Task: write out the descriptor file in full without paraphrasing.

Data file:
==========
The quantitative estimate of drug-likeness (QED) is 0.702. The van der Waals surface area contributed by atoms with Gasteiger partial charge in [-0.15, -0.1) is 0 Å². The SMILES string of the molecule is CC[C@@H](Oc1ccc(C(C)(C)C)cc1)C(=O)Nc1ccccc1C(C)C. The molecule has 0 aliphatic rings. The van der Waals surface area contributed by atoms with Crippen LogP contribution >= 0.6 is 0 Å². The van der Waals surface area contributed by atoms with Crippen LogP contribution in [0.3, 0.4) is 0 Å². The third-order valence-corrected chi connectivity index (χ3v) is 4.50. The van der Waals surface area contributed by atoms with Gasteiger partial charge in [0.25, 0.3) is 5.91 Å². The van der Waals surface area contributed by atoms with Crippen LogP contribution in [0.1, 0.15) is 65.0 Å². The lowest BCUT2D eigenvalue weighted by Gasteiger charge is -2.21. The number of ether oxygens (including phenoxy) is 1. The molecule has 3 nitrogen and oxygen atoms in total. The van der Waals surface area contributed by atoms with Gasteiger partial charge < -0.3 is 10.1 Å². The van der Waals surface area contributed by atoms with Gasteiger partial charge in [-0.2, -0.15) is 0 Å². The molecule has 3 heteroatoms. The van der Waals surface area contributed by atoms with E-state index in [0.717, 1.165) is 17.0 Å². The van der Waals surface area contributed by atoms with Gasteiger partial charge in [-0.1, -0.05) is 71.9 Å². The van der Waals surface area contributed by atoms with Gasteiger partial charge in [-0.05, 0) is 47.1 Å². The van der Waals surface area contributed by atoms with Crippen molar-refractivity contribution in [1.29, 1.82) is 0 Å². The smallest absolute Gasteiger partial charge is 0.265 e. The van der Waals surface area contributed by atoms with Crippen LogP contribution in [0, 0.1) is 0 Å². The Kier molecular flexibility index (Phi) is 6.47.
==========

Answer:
The quantitative estimate of drug-likeness (QED) is 0.702. The van der Waals surface area contributed by atoms with Gasteiger partial charge in [-0.15, -0.1) is 0 Å². The SMILES string of the molecule is CC[C@@H](Oc1ccc(C(C)(C)C)cc1)C(=O)Nc1ccccc1C(C)C. The molecule has 0 aliphatic rings. The van der Waals surface area contributed by atoms with Crippen LogP contribution >= 0.6 is 0 Å². The van der Waals surface area contributed by atoms with Crippen LogP contribution in [0.3, 0.4) is 0 Å². The third-order valence-corrected chi connectivity index (χ3v) is 4.50. The van der Waals surface area contributed by atoms with Gasteiger partial charge in [0.25, 0.3) is 5.91 Å². The van der Waals surface area contributed by atoms with Crippen LogP contribution in [0.1, 0.15) is 65.0 Å². The lowest BCUT2D eigenvalue weighted by Gasteiger charge is -2.21. The number of ether oxygens (including phenoxy) is 1. The molecule has 3 nitrogen and oxygen atoms in total. The van der Waals surface area contributed by atoms with Gasteiger partial charge < -0.3 is 10.1 Å². The van der Waals surface area contributed by atoms with Gasteiger partial charge in [-0.2, -0.15) is 0 Å². The molecule has 3 heteroatoms. The van der Waals surface area contributed by atoms with E-state index in [0.717, 1.165) is 17.0 Å². The van der Waals surface area contributed by atoms with Gasteiger partial charge in [-0.1, -0.05) is 71.9 Å². The van der Waals surface area contributed by atoms with Gasteiger partial charge in [-0.05, 0) is 47.1 Å². The van der Waals surface area contributed by atoms with Crippen molar-refractivity contribution in [1.29, 1.82) is 0 Å². The smallest absolute Gasteiger partial charge is 0.265 e. The van der Waals surface area contributed by atoms with Crippen LogP contribution in [0, 0.1) is 0 Å². The Kier molecular flexibility index (Phi) is 6.47.